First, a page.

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The terrorist attacks also have won support from Democratic leaders of the House and Senate for a federal takeover of airport security. Many Republicans, continuing the unified congressional response to the tragedy, are not objecting to that, although President Bush stopped short of a full takeover in his own proposal for change.

Some critics do bristle at the estimated $1.8 billion a year cost of passenger screening at 700 checkpoints in the nation's airports. They are wrong. The cost of adequate security is measured in dollars. The addition to passenger safety, let alone the passenger peace of mind that must be restored to save the commercial aviation industry, is priceless.

This is a nation that often finds money for tasks that might make sense locally but are far less important nationally. According to Citizens Against Government Waste, pork barrel projects have reached a record $18.5 billion - including $5.8 million for wood utilization research in Alaska, Idaho, Maine, Michigan, Minnesota, Mississippi, North Carolina, Oregon and Tennessee; $1.5 million added by the Senate for the Vulcan Monument in Birmingham; and $550,000 for the Springfield Library and Museum Association in Massachusetts for a national memorial honoring Dr. Seuss.

Now may well be the time to reallocate some spending from pork to protection.

In using commercial airliners to carry out their destruction against our nation and its symbols, terrorists have also torn at our confidence in air travel. Losses in the aviation industry are mounting each day, and further threatening our economy.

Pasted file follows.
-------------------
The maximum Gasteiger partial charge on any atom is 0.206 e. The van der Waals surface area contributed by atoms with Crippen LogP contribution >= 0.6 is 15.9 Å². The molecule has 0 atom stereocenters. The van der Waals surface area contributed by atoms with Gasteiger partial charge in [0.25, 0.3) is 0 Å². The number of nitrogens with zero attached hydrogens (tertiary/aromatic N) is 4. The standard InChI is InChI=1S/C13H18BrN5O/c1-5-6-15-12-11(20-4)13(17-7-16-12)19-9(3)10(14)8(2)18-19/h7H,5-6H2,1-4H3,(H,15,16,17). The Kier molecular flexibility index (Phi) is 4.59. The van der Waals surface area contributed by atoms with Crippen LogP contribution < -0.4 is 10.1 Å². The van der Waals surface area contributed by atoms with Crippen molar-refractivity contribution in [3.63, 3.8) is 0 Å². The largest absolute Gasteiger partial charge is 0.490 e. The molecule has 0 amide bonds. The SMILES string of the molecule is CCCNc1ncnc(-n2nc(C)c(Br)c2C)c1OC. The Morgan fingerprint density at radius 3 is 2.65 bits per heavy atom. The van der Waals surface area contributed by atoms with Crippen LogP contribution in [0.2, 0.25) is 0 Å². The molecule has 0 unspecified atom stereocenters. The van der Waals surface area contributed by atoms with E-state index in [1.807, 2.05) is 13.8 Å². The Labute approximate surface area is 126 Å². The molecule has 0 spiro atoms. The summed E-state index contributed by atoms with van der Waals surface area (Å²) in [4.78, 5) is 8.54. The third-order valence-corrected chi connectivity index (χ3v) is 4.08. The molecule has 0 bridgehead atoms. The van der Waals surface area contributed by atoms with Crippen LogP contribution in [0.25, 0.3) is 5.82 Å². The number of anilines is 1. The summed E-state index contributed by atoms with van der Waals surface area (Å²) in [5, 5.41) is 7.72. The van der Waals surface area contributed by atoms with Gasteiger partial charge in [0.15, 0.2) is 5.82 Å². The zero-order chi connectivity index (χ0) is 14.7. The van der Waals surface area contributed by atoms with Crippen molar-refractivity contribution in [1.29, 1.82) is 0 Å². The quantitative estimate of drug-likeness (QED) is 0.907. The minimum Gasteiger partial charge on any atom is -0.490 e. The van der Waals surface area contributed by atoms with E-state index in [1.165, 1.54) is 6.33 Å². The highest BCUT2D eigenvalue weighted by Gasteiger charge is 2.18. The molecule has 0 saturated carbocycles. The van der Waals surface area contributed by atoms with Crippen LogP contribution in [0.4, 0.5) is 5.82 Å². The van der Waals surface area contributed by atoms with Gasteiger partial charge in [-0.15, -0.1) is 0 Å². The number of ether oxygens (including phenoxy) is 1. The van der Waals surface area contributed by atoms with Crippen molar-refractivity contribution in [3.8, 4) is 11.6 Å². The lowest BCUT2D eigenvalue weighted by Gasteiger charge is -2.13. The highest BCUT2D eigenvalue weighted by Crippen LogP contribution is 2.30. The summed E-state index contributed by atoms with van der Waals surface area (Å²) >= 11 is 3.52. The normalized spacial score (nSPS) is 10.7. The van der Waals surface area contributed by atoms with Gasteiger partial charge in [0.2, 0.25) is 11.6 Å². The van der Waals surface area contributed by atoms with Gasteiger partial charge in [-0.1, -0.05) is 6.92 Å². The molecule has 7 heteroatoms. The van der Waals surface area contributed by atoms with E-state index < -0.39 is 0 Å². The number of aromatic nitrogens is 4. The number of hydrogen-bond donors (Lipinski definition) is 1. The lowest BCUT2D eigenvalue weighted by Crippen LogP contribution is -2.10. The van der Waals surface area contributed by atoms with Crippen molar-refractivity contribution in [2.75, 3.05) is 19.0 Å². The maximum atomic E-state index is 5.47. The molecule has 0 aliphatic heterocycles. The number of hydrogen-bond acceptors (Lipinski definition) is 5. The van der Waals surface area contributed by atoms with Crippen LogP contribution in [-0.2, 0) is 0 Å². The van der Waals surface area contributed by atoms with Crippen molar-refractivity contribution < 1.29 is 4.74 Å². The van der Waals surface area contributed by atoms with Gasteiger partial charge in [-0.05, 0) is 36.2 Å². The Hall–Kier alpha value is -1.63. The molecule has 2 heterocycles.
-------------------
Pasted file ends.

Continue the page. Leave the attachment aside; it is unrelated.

Alarmingly, Americans are also finding that cost may have compromised security in the past. Airlines, responsible for their own security, often contracted out security operations. The lowest bidder generally won, and the passengers lost. Ironically, jobs at airport checkpoints pay less than jobs at nearby fast-food restaurants, and the annual turnover rate for those jobs is above 100 percent.

The disincentive for airlines to increase security, in an industry with a low profit margin, is apparent. To be fair, there might not have been a good way to stop these terrorists. But there's a good chance that the terrorists took advantage of the giant holes in a poorly delivered system.

Bush, stopping short of a full federal takeover that would provide a national solution to a national need, seeks more federal control by making security contractors work for the government instead of for the airlines. That would give the government more control over standards, wages and background checks, and allow federal training. But that control could be even stronger - and consumer confidence even higher - with a federal airport security force.

Americans need to recapture a sense of security and confidence in the air industry. Government should be willing to provide it.

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